On television, in 1975, Macnee appeared as captain of the ship with Peter Falk and Robert Vaughn in the Columbo episode "Troubled Waters". He had recurring roles in the crime series with Robert Urich and Gavilan in the 1984 satire on big business, Empire, MD as the impending Calvin Cromwell. In the original version of the 1970 Battlestar Galactica, Macnee was the voice of the evil leader of the Cylons compelling, and appeared on the screen as the evil Count Iblis.

Sherlock Holmes and Doctor Watson

In 1984, Macnee appeared in Magnum, P.I. as a retired British officer who believes he is Sherlock Holmes (in a season four episode entitled "Holmes is Where the Heart is"). He played Watson three times: once to Roger Moore's Sherlock Holmes in a 1976 TV movie, Sherlock Holmes in New York and twice with Christopher Lee (Incident at Victoria Falls and Sherlock Holmes and the Leading Lady). He played Holmes in another TV movie, The Hound of London (1993).


Later roles

He also appeared in several cult movies: in The Howling as' Dr. George Waggner "(named after the quirky director of 1941's The Wolf Man) and as" Sir Denis Eton-Hogg "in the comedy rockumentary This Is Spinal Tap. In 1981 he played Dr. Stark in The Creature. He took Leo G. Carroll's role as head of UNCLE in The Return of the Man from UNCLE: The Fifteen-years-later Affair, produced by Michael Sloan, in 1983, his role was different from Carroll's Alexander Waverly. Patrick played in the 1990 science fiction series Super Force as EB Hungerford (the 'H MR. "Through lab assistant FX) in the pilot and his counter-part computer, his character was slain. Macnee also appeared as a supporting character in the 1989 science fiction parody, Lobster Man From Mars, such as Prof. Plocostomos and Frasier, Season 8, episode 11. He was also a cameo appearance in the Sci-Fi American television series like garbage Doctor Walton, a psychiatrist

Macnee serves as the narrator for several "behind-the-scenes" featurettes, listed on the James Bond series of DVDs. He lent his voice in a cameo as Invisible Jones "in de1998 film version of The Avengers (which Steed was played by Ralph Fiennes), and he also appeared in two pop videos as Steed in The Avengers original images in the video The Pretenders Do not Get Me Wrong, and the video of her song Oasis Do not Look Back in Anger in 1996 , as the driver of the band, a role similar to that in which he played in the 1985 James Bond film A View To A Kill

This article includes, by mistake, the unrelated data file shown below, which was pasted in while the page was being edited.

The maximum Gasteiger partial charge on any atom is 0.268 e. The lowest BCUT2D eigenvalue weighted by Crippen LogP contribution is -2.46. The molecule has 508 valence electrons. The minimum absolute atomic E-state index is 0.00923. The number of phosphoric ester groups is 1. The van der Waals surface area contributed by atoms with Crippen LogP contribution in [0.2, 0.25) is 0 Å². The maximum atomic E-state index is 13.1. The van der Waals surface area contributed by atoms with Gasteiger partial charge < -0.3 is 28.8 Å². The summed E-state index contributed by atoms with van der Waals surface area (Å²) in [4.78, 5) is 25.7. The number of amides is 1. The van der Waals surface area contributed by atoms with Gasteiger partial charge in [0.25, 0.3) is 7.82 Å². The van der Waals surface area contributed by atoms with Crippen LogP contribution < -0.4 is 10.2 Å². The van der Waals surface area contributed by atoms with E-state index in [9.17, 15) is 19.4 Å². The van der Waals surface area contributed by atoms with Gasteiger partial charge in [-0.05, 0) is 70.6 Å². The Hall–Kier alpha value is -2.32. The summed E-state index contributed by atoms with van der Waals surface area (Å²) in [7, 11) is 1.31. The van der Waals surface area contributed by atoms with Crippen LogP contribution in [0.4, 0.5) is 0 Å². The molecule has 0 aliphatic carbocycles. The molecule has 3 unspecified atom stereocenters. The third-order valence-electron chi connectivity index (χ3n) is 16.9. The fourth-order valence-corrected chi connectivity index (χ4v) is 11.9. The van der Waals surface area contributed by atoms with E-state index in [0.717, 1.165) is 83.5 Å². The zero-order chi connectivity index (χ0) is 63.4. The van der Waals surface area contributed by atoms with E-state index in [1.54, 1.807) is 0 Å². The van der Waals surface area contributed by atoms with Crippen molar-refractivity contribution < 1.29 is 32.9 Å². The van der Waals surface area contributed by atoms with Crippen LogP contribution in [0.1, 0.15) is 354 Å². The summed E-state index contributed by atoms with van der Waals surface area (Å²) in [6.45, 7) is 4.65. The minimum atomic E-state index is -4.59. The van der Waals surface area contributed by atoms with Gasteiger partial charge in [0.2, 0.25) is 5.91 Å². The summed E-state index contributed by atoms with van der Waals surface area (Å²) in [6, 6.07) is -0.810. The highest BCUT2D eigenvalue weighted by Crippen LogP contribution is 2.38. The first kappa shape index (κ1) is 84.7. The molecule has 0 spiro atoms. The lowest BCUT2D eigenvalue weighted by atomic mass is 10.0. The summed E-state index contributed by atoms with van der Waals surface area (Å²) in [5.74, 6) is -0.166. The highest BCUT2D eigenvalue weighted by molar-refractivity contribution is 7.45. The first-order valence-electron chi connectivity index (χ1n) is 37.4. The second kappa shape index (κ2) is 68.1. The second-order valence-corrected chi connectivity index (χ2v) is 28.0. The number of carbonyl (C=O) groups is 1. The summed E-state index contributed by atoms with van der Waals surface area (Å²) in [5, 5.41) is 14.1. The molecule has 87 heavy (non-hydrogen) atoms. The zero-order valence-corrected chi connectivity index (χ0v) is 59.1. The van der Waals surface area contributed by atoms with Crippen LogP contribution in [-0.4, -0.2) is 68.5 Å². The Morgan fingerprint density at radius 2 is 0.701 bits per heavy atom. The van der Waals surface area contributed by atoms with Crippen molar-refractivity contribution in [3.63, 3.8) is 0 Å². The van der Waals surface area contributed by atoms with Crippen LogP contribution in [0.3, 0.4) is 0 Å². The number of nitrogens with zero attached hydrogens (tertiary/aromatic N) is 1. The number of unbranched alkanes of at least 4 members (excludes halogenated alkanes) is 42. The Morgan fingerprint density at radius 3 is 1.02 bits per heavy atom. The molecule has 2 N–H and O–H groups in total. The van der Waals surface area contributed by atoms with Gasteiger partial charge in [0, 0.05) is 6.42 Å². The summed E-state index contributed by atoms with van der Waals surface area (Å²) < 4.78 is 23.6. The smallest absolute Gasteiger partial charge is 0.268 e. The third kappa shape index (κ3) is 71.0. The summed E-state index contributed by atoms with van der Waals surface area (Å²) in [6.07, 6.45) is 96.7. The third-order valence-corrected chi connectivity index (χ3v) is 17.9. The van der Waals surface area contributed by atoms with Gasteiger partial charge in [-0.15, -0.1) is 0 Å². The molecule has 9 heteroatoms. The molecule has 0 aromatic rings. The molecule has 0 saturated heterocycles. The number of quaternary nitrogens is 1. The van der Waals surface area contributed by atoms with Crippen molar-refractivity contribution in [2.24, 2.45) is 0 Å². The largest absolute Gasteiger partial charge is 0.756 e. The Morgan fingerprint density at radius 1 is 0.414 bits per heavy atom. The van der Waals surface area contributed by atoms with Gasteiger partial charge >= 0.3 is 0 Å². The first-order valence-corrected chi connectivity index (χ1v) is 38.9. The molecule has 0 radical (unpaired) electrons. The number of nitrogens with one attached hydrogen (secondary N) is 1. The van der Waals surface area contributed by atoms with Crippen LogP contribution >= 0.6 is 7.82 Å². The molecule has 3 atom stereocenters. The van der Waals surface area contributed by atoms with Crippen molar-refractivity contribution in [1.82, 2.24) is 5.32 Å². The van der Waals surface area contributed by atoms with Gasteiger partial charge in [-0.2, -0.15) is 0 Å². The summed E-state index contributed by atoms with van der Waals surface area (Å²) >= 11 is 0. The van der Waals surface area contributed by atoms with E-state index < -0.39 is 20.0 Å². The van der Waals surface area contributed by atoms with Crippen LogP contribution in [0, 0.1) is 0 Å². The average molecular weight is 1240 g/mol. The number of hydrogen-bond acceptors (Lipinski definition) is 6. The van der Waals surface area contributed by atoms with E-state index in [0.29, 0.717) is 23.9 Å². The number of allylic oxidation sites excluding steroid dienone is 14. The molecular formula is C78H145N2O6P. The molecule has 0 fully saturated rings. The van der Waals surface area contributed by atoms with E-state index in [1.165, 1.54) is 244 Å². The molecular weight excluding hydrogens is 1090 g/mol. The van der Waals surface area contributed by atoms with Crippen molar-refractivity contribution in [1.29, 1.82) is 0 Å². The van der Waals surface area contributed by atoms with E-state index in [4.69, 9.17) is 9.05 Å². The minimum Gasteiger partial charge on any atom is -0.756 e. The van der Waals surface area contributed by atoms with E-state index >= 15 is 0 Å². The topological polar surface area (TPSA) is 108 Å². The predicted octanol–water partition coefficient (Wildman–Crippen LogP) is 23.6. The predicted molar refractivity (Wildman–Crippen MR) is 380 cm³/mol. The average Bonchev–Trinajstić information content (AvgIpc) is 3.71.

He is also in several TV commercials, including one in 1990 for the Swiss Chalet, the Canadian restaurant chain, and many audio books, especially for the audio book business of many novels set by Jack Higgins. He also recorded the children's books the musical life of Gustav Mole, and the sequel, The Lost Music (Gustav Mole's War on Noise), both written by Michael Twinn.


Personal life

Macnee has two children, Rupert and Jenny, from his first marriage to Barbara Douglas (1942-1956). His second marriage (1965-1969) was actress Katherine Woodville. His third marriage was with Baba Majos the Nagyzsenye (from 1988 until her death in 2007).

Macnee was an avid nudist, sometimes to the dismay of his friends and co-stars:. He once invited Honor Blackman from him naked playing tennis, she refused an invitation

Macnee became an American citizen in 1959.